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    A Novel Approach to Fit Analysis of Virtual Fashion Clothing

    Muhammad Sayem, Abu Sadat ORCID logoORCID: https://orcid.org/0000-0003-3034-7892 and Bednall, Anthony (2017) A Novel Approach to Fit Analysis of Virtual Fashion Clothing. In: 19th edition of the International Foundation of Fashion Technology Institutes conference (iffti 2017), 28 March 2017 - 30 March 2017, The Amsterdam Fashion Institute (AMFI), Amsterdam.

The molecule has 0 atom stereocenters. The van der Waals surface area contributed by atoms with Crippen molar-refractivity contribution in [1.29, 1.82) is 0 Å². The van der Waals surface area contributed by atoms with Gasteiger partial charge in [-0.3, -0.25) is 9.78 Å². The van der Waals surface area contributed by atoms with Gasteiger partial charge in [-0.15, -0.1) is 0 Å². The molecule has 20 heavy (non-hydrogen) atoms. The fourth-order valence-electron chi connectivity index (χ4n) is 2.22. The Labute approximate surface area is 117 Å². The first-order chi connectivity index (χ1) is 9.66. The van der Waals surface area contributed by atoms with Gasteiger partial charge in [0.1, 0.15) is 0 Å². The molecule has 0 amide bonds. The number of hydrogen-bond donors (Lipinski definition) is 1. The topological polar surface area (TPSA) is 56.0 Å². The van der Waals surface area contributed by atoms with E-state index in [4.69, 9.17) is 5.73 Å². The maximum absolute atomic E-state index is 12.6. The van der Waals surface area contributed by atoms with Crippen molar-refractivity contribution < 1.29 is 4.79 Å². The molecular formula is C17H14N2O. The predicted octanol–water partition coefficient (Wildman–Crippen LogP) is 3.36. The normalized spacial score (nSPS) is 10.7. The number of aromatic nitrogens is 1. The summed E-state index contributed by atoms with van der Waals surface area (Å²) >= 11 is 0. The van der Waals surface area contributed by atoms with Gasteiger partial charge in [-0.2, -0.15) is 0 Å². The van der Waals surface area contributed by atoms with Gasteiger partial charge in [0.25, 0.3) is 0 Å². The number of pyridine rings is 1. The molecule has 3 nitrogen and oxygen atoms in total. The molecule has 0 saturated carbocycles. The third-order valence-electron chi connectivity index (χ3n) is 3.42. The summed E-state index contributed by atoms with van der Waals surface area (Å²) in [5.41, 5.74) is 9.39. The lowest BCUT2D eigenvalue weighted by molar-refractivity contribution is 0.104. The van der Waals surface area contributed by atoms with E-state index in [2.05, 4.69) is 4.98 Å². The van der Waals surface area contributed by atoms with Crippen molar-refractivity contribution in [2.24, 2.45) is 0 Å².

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    A number of 3D design systems are available on the market for use in the fashion industry. They support simulation of 2D pattern pieces on an adjustable virtual mannequin to visualise the 3D appearance of fashion clothing. This offers an opportunity to check fit and pattern flaws in the virtual state so that the initial 2D pattern pieces might be refined. This enables faster detection of any error and earlier correction of design elements, material selection and assembly technique to reduce the dependency on physical prototyping and to shorten the development lead-time and the associated costs. At the same time, virtual prototypes can be used as a marketing aid for online product presentation and Internet-based retailing. However, published literature reveals that only visual presentation and analysis of drape simulation is solely not enough to ensure the meaningful use of such tools in the fashion-product-development process, especially in the situation of decision- making on accepting or rejecting a virtual prototype, or altering pattern pieces to achieve the desired fit. This paper discusses an objective approach to virtual fit analysis by identifying and analysing three technical parameters of virtual drape, namely tension (gf/cm), stretch (%) and pressure (dyne/cm2 or gm/cm2), that work on virtual clothing. Digital pattern pieces of ladies’ blouse with varying eases were drafted using a clothing CAD system; a female avatar was appropriately adjusted using the extracted average measurements from a set of body-scan data before simulating virtual blouse on to it. For use in virtual simulation, the physical and mechanical properties of a selected woven fabric were tested by the FAST (Fabric Assurance by Simple Testing) system. Findings indicate that the change in drape parameters (tension, stretch, and pressure) follows a definite pattern when the ease is varied within the pattern pieces keeping the fabric properties unchanged. This correlation between ease and virtual drape parameters leads to the development of a novel technique of virtual fit analysis by combining the objective technique (numerical analysis) with the prevailing subjective technique (visual analysis). It is expected that this approach to fit analysis of virtual clothing will make the available virtual simulation tools more meaningful and useful to the designers, fit technicians and pattern cutters in the industry.

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